Why do people really wear face masks during an epidemic?
Christos Lynteris, a medical anthropologist from the School of Philosophical Anthropological & Film Studies, writes in The New York Times about the prevalence of face masks in epidemics.
His research focuses on the anthropological and historical examination of infectious disease epidemics, animal to human infection (zoonosis), medical visual culture, colonial medicine, and epidemics as events posing an existential risk to humanity.
This article appeared in The New York Times, 13 February 2020.
The latest coronavirus epidemic has sent people scrambling for face masks like never before. “The world is facing severe disruption in the market for personal protective equipment,” Tedros Adhanom Ghebreyesus, the director-general of the World Health Organization, warned last week. “Demand is up to 100 times higher than normal and prices are up to 20 times higher.” This, even though face masks are not, on their own, a proven prophylactic against infection from the new coronavirus (hand washing is more important, medical experts seem to agree).
And yet we shouldn’t look upon this buying spree as a sign of irrational epidemic-panic. Consider mask-wearing in its historical and cultural context and you’ll see that in China, for example, it serves as far more than simply a means of protecting oneself from infection. Masks are also a marker of medical modernity, as well as a signal of mutual assurance that allows a society to keep functioning during an epidemic.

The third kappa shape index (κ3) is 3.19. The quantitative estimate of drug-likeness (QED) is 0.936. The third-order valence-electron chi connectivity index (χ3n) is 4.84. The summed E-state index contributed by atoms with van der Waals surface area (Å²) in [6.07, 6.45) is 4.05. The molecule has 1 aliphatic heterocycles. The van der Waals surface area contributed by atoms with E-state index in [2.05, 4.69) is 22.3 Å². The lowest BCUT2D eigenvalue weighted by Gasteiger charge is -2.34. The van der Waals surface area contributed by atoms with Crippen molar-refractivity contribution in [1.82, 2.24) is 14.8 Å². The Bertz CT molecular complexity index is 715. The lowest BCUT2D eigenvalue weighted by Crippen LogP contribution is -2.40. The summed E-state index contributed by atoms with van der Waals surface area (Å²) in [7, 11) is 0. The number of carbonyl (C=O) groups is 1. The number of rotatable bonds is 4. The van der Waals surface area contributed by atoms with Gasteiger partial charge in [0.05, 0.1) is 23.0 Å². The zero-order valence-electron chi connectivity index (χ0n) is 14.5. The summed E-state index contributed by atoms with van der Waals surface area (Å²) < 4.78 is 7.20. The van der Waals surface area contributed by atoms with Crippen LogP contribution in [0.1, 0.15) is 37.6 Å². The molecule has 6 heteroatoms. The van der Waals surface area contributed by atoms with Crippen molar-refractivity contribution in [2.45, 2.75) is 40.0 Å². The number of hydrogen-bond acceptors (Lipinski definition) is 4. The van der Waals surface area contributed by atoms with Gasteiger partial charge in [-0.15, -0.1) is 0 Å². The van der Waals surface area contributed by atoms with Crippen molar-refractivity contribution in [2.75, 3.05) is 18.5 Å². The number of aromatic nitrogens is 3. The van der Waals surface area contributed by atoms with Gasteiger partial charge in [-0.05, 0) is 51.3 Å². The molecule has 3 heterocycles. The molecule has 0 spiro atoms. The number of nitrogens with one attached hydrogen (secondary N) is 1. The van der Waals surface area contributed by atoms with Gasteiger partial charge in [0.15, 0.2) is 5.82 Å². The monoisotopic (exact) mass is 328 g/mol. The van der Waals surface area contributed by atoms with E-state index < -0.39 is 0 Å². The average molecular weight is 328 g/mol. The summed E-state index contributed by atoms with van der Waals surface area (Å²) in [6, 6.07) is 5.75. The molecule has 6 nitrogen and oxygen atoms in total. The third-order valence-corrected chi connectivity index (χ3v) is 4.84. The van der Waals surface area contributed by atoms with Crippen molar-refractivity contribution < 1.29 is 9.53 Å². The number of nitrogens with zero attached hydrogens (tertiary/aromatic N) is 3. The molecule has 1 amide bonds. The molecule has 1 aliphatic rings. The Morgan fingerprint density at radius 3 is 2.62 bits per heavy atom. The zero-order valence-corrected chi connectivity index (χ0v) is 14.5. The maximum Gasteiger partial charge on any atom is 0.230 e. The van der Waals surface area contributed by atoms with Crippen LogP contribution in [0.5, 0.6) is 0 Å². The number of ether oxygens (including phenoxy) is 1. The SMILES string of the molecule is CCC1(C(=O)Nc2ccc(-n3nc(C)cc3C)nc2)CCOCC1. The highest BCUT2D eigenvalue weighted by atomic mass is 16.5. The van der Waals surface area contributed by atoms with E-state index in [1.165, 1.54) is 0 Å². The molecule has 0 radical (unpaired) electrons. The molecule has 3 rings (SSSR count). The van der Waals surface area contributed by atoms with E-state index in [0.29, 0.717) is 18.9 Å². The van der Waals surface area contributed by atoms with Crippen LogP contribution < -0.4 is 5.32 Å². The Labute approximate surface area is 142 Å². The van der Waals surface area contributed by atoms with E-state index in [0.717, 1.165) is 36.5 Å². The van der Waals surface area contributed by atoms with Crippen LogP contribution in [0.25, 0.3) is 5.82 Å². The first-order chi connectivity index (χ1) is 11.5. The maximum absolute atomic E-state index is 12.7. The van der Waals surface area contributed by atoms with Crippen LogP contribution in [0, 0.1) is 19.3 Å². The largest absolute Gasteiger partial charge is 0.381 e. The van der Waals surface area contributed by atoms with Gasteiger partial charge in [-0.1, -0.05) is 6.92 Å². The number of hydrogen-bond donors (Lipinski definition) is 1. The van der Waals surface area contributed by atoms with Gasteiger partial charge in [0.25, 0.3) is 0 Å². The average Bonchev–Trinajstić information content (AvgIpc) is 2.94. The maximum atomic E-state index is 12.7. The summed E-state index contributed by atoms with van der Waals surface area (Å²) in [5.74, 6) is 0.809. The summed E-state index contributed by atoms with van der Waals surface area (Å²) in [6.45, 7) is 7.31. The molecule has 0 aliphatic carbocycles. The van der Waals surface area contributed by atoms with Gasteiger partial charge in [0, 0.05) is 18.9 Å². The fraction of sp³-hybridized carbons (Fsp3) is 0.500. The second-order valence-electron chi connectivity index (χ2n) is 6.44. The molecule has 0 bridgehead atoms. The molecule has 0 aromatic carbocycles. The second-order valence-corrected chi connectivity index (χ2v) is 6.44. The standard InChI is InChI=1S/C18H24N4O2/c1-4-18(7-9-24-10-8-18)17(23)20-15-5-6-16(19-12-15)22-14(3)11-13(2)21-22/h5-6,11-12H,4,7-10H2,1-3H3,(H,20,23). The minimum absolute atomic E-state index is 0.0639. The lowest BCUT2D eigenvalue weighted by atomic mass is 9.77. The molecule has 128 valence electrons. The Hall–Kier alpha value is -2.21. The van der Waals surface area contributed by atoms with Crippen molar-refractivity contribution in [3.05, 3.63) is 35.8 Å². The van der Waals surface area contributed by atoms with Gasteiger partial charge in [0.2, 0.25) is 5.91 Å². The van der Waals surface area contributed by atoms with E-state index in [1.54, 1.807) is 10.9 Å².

Anti-epidemic masks as we know them today were invented in China more than a century ago, during the Chinese state’s first effort to contain an epidemic by biomedical means. When the pneumonic plague struck the northeastern provinces of the Chinese Empire (a region known then as Manchuria) in the autumn of 1910, the Chinese authorities broke with their longstanding opposition to Western medicine: they appointed Wu Lien-teh (also known as Wu Liande), a young and brilliant Cambridge-educated Chinese doctor from British Malaya, to oversee efforts to stem the outbreak. The plague was about to meet its match.